The four words that are enough to crush the minds and spirits of potential US Navy SEALs, enough to send shivers down the spines of people that don’t even know what it is: “Welcome to Hell Week”. The name really says all you need to know; five and a half days of real hell, beginning on a Sunday and ending on the following Friday. But what does it involve? In this article, we look at one of the most gruelling and intensive training regimes used in the modern military world.
US Navy SEALs (Sea, Air, Land) are trained, as their name suggests, to conduct operations in any environment, no matter how unforgiving they may be. The training programme that all recruits must go through is called BUD/S (Basic Underwater Demolitions/SEAL) which is a 24-week training challenge that will test their mind and body to the very limits.
The BUD/S training programme is split into three phases, each of seven weeks, preceded by three weeks of indoctrination. The first phase looks at developing candidates so that they are mentally and physically ready for Hell Week, which takes place in the third week of phase one. During this first phase, many candidates will drop on request (DOR) meaning that they quit the training programme. For those who make it through Hell Week, they can expect a slightly less intense remainder of phase one as they learn new skills such as conducting hydrographic surveys.
Phase two focuses on the aquatic elements required to become a fully trained Navy SEAL. This looks at developing their swimming skills so that all candidates are basic combat swimmers. Phase two ramps up the physical aspect as well along with concentrating on dive physics, SCUBA skills and underwater abilities. Candidates will become combat swimmers, meaning they use swimming as a means of transport from drop-off and reaching the objective by water.
Phase three concentrates on land combat and teaching the class the use of basic weapons, demolitions, land navigation and other key abilities that may be required during deployment. The third phase also places more of an emphasis on classroom work along with explosive and live ammunition training in intensive environments, with candidates having had very little sleep.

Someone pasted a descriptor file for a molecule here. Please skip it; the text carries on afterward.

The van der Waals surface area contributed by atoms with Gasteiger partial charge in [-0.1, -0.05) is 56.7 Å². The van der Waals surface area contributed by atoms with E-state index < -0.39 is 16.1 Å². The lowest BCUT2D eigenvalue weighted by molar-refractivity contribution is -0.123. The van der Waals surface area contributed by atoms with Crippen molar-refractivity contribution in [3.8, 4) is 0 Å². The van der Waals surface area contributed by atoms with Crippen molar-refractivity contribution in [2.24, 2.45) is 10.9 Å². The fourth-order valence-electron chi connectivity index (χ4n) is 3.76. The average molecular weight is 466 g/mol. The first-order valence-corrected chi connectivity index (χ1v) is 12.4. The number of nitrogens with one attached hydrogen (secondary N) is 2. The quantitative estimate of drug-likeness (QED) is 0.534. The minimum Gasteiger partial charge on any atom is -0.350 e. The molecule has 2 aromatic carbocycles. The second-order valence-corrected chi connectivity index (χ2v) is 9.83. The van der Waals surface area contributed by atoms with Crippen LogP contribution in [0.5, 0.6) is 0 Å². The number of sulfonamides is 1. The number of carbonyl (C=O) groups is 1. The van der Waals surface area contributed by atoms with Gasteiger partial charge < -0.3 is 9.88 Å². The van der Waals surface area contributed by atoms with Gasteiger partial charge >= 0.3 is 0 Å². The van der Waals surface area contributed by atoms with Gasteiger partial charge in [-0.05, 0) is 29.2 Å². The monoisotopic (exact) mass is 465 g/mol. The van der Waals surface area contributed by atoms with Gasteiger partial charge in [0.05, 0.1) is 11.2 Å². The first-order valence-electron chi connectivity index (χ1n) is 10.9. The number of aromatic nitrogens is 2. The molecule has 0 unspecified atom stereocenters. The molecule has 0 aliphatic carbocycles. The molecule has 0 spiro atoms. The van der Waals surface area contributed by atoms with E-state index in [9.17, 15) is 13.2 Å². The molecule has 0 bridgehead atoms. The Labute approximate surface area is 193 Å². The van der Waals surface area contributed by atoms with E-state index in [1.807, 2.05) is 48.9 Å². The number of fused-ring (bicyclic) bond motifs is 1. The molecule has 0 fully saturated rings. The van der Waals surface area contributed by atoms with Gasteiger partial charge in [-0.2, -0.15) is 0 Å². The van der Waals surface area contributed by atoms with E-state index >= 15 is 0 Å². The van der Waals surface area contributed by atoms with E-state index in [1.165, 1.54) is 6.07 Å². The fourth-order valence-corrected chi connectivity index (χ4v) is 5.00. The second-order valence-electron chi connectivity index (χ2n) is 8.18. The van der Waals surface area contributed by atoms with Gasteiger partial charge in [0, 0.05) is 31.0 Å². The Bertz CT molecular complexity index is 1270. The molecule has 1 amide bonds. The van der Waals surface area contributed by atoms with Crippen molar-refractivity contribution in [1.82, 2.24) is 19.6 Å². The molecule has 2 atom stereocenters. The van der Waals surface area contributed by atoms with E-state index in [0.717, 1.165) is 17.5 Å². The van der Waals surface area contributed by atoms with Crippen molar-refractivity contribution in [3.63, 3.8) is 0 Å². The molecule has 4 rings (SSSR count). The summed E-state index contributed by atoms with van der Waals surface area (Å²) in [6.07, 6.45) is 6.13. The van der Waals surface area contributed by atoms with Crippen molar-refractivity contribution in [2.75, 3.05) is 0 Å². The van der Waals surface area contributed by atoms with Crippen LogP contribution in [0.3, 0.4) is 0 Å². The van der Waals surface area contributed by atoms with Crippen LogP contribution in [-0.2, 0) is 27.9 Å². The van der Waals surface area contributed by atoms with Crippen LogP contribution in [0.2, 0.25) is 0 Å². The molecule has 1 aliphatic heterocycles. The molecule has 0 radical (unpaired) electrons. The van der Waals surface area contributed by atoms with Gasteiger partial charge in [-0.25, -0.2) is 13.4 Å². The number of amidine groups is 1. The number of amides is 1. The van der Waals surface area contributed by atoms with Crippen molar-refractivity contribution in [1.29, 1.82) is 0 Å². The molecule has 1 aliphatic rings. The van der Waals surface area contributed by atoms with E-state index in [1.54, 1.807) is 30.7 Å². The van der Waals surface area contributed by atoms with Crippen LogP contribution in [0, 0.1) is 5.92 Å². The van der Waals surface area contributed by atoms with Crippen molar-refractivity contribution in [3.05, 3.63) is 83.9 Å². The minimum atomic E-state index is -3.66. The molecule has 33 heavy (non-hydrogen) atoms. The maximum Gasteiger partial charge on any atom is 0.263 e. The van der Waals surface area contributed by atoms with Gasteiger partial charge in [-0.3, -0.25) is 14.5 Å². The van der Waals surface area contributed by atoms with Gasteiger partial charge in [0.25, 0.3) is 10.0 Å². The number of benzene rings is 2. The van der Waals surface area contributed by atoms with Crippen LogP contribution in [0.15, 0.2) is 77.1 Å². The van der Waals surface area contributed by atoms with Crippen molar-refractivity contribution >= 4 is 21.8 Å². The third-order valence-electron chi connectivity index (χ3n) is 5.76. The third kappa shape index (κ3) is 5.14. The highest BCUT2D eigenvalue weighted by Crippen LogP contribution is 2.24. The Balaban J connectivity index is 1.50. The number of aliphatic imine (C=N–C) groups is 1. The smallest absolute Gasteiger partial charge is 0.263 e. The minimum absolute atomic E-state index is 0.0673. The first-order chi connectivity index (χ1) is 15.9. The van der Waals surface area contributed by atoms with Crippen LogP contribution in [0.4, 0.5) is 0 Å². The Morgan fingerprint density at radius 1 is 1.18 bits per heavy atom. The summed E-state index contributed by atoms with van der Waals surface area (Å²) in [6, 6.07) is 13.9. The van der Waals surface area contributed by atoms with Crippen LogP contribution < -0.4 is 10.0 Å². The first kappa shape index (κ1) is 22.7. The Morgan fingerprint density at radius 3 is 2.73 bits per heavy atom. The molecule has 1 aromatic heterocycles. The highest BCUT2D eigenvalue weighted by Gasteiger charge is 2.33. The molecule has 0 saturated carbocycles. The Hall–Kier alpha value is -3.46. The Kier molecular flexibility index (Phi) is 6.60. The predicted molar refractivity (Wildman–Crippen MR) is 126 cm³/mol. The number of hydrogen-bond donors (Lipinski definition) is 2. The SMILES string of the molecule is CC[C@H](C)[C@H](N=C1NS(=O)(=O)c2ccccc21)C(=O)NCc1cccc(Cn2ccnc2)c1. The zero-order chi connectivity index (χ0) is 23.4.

For five and a half days, trainees are constantly on the move, always tired and always hungry. They’ll spend those five days cold and wet all the time, with warm meals being a replacement for actually being warm. Mud will become their friend and sand will make itself at home everywhere on their person.
These things may sound like hell for some people, but the real challenge is the sleep deprivation that comes part and parcel of the week. It is common for candidates to have to forgo sleep until the last few days of the challenge, often staying awake for up to 72 hours straight. Combine this with the extreme physical requirements, this is the perfect cocktail for the aptly-named week of hell. Typically, SEAL trainees will run more than 200 miles during the five and a half days and do physical exercise for more than 20 hours per day.
For candidates to be successful, they must not only be able to rely on themselves but their team around them. Teamwork is the cornerstone of SEAL training and this dependency on others is one of the key building blocks that create successful and highly qualified military teams.
The time after Hell Week is perhaps the least extreme that candidates will face. Saturday and Sunday after the week has finished are spent sleeping and recovering from the enormous challenge they have just completed. The following week sees them continue with daily exercises but on a limited basis in order to avoid injuries.
If you’re interested in other military training methods, check out our other blog on the toughest military training methods here. We also stock a great selection of military replica airsoft guns, so check out our online store here!